An Open Letter To: My Best Friends

Dear best friends,

I know I've all but vanished off the earth completely, these past few months. I'm sorry. 

Apparently I'm sick. Like, actually sick. Believe it or not, this is just sinking in. I've been well aware for a long time that having a disability is real; it's something you can't will away or pray away or cure by eating vegetables and whole grains or exercising or practicing mindfulness. I know that. I'd never suggest to other people that their disability isn't serious, isn't real, is an excuse. 

But with myself? 

I'm so sure that I'm making excuses for myself. 'I'm not really tired. I just slept all day because I'm lazy and need to get my shit together'. Or, 'There's nothing wrong with my joints. They don't hurt that much. I'm complaining over nothing'. And worst of all, I'm afraid that you believe I'm making excuses because I'm too lazy or self-absorbed or... I don't even know what, to come see you, or even call you or text you.

Here's the thing: I'm not making excuses. My joints do feel like fire. I am so exhausted that I sometimes sleep for days and lose track of time. I am anxious and in pain and depressed. There's a reason I've barely left the house once a week (if at all) this winter.

I'm afraid that I'm pushing the world (and worst of all, you) away by choosing to be this way. But when I take a step back, consider whether I'd 'blame the victim' if she were anyone but me, if I'd tell someone with fibro and CFS and anxiety and SAD that she's making it up and being lazy and stupid and pathetic, I say, "Fuck no!". 

I'm empathetic. I'm kind. I'm a decent person, most importantly, so I realize that disability isn't a choice. Part of what makes a disability, a disability, is its horrible impact on a person's relationships and quality of life.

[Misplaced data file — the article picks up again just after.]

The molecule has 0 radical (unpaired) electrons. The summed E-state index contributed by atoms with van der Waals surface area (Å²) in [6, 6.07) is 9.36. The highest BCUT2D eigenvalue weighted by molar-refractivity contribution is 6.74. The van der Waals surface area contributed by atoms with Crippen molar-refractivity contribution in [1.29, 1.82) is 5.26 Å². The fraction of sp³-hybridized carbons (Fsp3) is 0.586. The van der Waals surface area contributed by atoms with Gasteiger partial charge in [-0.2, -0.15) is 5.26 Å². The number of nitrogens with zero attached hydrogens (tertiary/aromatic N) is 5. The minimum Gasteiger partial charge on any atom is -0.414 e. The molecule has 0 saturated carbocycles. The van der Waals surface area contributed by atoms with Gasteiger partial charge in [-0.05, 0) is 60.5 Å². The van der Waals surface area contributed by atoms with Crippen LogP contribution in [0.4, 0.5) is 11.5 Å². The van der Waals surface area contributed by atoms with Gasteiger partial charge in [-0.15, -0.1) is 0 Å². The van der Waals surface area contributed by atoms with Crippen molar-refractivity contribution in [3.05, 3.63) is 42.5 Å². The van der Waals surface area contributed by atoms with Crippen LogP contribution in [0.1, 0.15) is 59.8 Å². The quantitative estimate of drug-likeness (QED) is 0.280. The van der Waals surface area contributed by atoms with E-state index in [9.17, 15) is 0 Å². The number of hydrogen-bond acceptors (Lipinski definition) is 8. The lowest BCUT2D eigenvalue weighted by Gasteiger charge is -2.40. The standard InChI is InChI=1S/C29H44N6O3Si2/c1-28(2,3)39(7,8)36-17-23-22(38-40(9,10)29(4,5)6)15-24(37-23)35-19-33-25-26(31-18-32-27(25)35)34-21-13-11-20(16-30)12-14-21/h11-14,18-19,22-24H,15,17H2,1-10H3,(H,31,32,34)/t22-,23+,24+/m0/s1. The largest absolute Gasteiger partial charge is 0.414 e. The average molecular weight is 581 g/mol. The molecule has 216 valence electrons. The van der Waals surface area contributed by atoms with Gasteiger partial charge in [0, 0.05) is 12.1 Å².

My quality of life has gone further down the drain with every new symptom. And it'll just get worse if I stay in denial. I need to go easier on myself, while pushing myself to give as much as I can to my loved ones and my business and myself. It's a fine line to walk, but maybe if I let you in, you'll help me.

I know you've always been here for me. Even when you didn't understand what I was going through, you were always there. When I had a crush on Alec Baldwin. When I said I dreamed of taking a bite out of every single chocolate in a box and you bought me one for Christmas the next year and said "have at it!". When I came out. When I was vegan. When I decided I wasn't vegan anymore. When I had Selective Mutism. When you switched schools. When I switched schools. When I obsessed over Freud, and Green Day, and potato buns, and Julianne Moore. 

So I know you'll be here for me through this too. I'm just sorry it's taken so long for me to let you in. I've never doubted you. I've doubted me.

Love always,

Ice: 1; Becca: 0

I keep dreaming of the day I'll be able to portray myself as this flawless, ever-confident business mogul who never cries, never fears, never 'gives in' to the way biology made her. Who never succumbs to fatigue, depression, or agoraphobia.

But that's not me. Right now I feel I couldn't be further from it.

This is what I was thinking about moments ago, when I ashamedly retreated to the house after 30 seconds outside. I was terrified of slipping on the ice which I hadn't realized had formed overnight. 

Most people dislike icy sidewalks, just like most people don't enjoy needles or spiders or colds; but then, most people's hearts don't start racing at the thought of these things, their hands going clammy, their chest feeling tight, their vision blurry, feeling they're dying.

Most people don't have phobias.

But what about those of us who do?

Maybe I should be content to bare all, even the parts that embarrass me, scare me or exhaust me (like my chronic illnesses). I try to be honest and open here, but sometimes it's hard. Sometimes I want to be perfect. Don't most people?
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